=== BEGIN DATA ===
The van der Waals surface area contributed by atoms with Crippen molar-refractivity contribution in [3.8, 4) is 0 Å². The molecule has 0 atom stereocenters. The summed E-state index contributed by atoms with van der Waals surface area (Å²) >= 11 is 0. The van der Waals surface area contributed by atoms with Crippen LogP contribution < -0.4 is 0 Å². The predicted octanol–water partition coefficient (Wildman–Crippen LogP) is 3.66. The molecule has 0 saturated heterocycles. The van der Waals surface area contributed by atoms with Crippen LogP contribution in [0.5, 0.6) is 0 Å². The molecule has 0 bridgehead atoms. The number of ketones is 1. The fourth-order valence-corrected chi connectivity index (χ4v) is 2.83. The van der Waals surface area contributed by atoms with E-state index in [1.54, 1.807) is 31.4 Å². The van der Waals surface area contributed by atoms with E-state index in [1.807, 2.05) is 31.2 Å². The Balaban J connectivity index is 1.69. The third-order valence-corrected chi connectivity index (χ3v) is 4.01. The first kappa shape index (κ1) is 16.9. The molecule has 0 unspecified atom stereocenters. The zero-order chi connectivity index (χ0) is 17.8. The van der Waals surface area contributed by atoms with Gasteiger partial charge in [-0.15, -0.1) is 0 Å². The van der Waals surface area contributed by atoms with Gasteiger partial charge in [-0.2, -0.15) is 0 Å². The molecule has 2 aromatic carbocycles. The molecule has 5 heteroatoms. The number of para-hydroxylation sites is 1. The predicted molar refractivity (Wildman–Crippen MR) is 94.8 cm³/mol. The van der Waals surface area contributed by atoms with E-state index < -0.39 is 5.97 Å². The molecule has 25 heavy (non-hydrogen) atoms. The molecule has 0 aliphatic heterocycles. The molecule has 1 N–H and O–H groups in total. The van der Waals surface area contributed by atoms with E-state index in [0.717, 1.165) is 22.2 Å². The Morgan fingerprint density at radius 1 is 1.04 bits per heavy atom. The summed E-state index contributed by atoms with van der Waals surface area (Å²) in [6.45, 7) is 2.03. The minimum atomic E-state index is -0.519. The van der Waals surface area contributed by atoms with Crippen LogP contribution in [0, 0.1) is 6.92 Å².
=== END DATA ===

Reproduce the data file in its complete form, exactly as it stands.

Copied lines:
The van der Waals surface area contributed by atoms with Crippen molar-refractivity contribution in [3.8, 4) is 0 Å². The molecule has 0 atom stereocenters. The summed E-state index contributed by atoms with van der Waals surface area (Å²) >= 11 is 0. The van der Waals surface area contributed by atoms with Crippen LogP contribution < -0.4 is 0 Å². The predicted octanol–water partition coefficient (Wildman–Crippen LogP) is 3.66. The molecule has 0 saturated heterocycles. The van der Waals surface area contributed by atoms with Crippen LogP contribution in [0.5, 0.6) is 0 Å². The molecule has 0 bridgehead atoms. The number of ketones is 1. The fourth-order valence-corrected chi connectivity index (χ4v) is 2.83. The van der Waals surface area contributed by atoms with E-state index in [1.54, 1.807) is 31.4 Å². The van der Waals surface area contributed by atoms with E-state index in [1.807, 2.05) is 31.2 Å². The Balaban J connectivity index is 1.69. The third-order valence-corrected chi connectivity index (χ3v) is 4.01. The first kappa shape index (κ1) is 16.9. The molecule has 0 unspecified atom stereocenters. The zero-order chi connectivity index (χ0) is 17.8. The van der Waals surface area contributed by atoms with Gasteiger partial charge in [-0.15, -0.1) is 0 Å². The van der Waals surface area contributed by atoms with Gasteiger partial charge in [-0.2, -0.15) is 0 Å². The molecule has 2 aromatic carbocycles. The molecule has 5 heteroatoms. The number of para-hydroxylation sites is 1. The predicted molar refractivity (Wildman–Crippen MR) is 94.8 cm³/mol. The van der Waals surface area contributed by atoms with E-state index < -0.39 is 5.97 Å². The molecule has 25 heavy (non-hydrogen) atoms. The molecule has 0 aliphatic heterocycles. The molecule has 1 N–H and O–H groups in total. The van der Waals surface area contributed by atoms with E-state index in [0.717, 1.165) is 22.2 Å². The Morgan fingerprint density at radius 1 is 1.04 bits per heavy atom. The summed E-state index contributed by atoms with van der Waals surface area (Å²) in [6.45, 7) is 2.03. The minimum atomic E-state index is -0.519. The van der Waals surface area contributed by atoms with Crippen LogP contribution in [0, 0.1) is 6.92 Å².